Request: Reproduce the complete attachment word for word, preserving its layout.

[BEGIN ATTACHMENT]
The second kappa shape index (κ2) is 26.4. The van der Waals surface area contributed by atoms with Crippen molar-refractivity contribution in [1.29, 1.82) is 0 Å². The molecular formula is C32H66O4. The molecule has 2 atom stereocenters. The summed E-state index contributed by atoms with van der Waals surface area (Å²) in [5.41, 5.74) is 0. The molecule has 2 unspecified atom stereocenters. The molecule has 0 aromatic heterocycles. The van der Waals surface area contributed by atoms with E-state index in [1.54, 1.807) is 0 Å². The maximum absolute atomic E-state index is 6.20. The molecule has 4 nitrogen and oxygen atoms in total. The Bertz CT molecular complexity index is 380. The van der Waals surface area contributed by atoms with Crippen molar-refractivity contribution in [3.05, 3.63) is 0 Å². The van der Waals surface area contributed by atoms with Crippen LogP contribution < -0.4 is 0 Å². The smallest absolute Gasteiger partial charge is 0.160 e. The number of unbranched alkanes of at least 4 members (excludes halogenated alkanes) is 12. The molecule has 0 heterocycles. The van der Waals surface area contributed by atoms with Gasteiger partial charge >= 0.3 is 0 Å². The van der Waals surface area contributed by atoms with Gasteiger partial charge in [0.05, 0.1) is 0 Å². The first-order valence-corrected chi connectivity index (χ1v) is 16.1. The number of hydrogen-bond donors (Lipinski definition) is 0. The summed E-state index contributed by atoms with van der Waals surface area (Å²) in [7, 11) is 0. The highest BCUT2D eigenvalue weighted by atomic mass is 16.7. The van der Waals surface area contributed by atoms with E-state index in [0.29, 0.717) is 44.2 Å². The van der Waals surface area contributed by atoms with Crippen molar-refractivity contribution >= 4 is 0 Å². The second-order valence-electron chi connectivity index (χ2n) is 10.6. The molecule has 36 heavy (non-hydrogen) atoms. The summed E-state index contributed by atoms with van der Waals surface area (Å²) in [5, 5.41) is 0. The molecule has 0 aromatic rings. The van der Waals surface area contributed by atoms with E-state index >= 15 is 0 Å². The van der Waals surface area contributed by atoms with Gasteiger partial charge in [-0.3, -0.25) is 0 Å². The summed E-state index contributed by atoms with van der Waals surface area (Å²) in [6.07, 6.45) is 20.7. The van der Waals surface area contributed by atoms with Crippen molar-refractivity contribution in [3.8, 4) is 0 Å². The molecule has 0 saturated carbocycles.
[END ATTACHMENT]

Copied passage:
The second kappa shape index (κ2) is 26.4. The van der Waals surface area contributed by atoms with Crippen molar-refractivity contribution in [1.29, 1.82) is 0 Å². The molecular formula is C32H66O4. The molecule has 2 atom stereocenters. The summed E-state index contributed by atoms with van der Waals surface area (Å²) in [5.41, 5.74) is 0. The molecule has 2 unspecified atom stereocenters. The molecule has 0 aromatic heterocycles. The van der Waals surface area contributed by atoms with E-state index in [1.54, 1.807) is 0 Å². The maximum absolute atomic E-state index is 6.20. The molecule has 4 nitrogen and oxygen atoms in total. The Bertz CT molecular complexity index is 380. The van der Waals surface area contributed by atoms with Crippen molar-refractivity contribution in [3.05, 3.63) is 0 Å². The van der Waals surface area contributed by atoms with Crippen LogP contribution < -0.4 is 0 Å². The smallest absolute Gasteiger partial charge is 0.160 e. The number of unbranched alkanes of at least 4 members (excludes halogenated alkanes) is 12. The molecule has 0 heterocycles. The van der Waals surface area contributed by atoms with Gasteiger partial charge >= 0.3 is 0 Å². The van der Waals surface area contributed by atoms with Gasteiger partial charge in [0.05, 0.1) is 0 Å². The first-order valence-corrected chi connectivity index (χ1v) is 16.1. The number of hydrogen-bond donors (Lipinski definition) is 0. The summed E-state index contributed by atoms with van der Waals surface area (Å²) in [7, 11) is 0. The highest BCUT2D eigenvalue weighted by atomic mass is 16.7. The van der Waals surface area contributed by atoms with E-state index in [0.29, 0.717) is 44.2 Å². The van der Waals surface area contributed by atoms with Crippen molar-refractivity contribution >= 4 is 0 Å². The second-order valence-electron chi connectivity index (χ2n) is 10.6. The molecule has 36 heavy (non-hydrogen) atoms. The summed E-state index contributed by atoms with van der Waals surface area (Å²) in [5, 5.41) is 0. The molecule has 0 aromatic rings. The van der Waals surface area contributed by atoms with E-state index >= 15 is 0 Å². The van der Waals surface area contributed by atoms with Gasteiger partial charge in [-0.3, -0.25) is 0 Å². The summed E-state index contributed by atoms with van der Waals surface area (Å²) in [6.07, 6.45) is 20.7. The van der Waals surface area contributed by atoms with Crippen molar-refractivity contribution in [3.8, 4) is 0 Å². The molecule has 0 saturated carbocycles.